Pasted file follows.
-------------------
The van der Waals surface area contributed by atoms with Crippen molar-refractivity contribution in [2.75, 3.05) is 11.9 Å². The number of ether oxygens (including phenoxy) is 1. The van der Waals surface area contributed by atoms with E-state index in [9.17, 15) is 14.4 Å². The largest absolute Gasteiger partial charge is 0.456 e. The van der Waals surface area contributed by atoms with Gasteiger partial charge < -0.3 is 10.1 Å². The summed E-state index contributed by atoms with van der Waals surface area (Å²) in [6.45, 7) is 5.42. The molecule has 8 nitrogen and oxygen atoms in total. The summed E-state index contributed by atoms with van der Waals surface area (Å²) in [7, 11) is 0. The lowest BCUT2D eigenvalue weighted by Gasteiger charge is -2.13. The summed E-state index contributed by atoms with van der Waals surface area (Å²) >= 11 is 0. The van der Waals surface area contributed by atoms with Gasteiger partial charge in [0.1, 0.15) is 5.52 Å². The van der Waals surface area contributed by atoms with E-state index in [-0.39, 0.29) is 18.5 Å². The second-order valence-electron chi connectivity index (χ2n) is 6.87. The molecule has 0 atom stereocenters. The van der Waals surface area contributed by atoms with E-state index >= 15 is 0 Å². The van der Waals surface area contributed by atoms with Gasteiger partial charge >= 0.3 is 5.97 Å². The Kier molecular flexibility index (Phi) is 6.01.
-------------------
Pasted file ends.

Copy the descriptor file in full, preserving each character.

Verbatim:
The van der Waals surface area contributed by atoms with Crippen molar-refractivity contribution in [2.75, 3.05) is 11.9 Å². The number of ether oxygens (including phenoxy) is 1. The van der Waals surface area contributed by atoms with E-state index in [9.17, 15) is 14.4 Å². The largest absolute Gasteiger partial charge is 0.456 e. The van der Waals surface area contributed by atoms with Gasteiger partial charge < -0.3 is 10.1 Å². The summed E-state index contributed by atoms with van der Waals surface area (Å²) in [6.45, 7) is 5.42. The molecule has 8 nitrogen and oxygen atoms in total. The summed E-state index contributed by atoms with van der Waals surface area (Å²) in [7, 11) is 0. The lowest BCUT2D eigenvalue weighted by Gasteiger charge is -2.13. The summed E-state index contributed by atoms with van der Waals surface area (Å²) >= 11 is 0. The van der Waals surface area contributed by atoms with Gasteiger partial charge in [0.1, 0.15) is 5.52 Å². The van der Waals surface area contributed by atoms with E-state index in [-0.39, 0.29) is 18.5 Å². The second-order valence-electron chi connectivity index (χ2n) is 6.87. The molecule has 0 atom stereocenters. The van der Waals surface area contributed by atoms with E-state index >= 15 is 0 Å². The van der Waals surface area contributed by atoms with Gasteiger partial charge >= 0.3 is 5.97 Å². The Kier molecular flexibility index (Phi) is 6.01.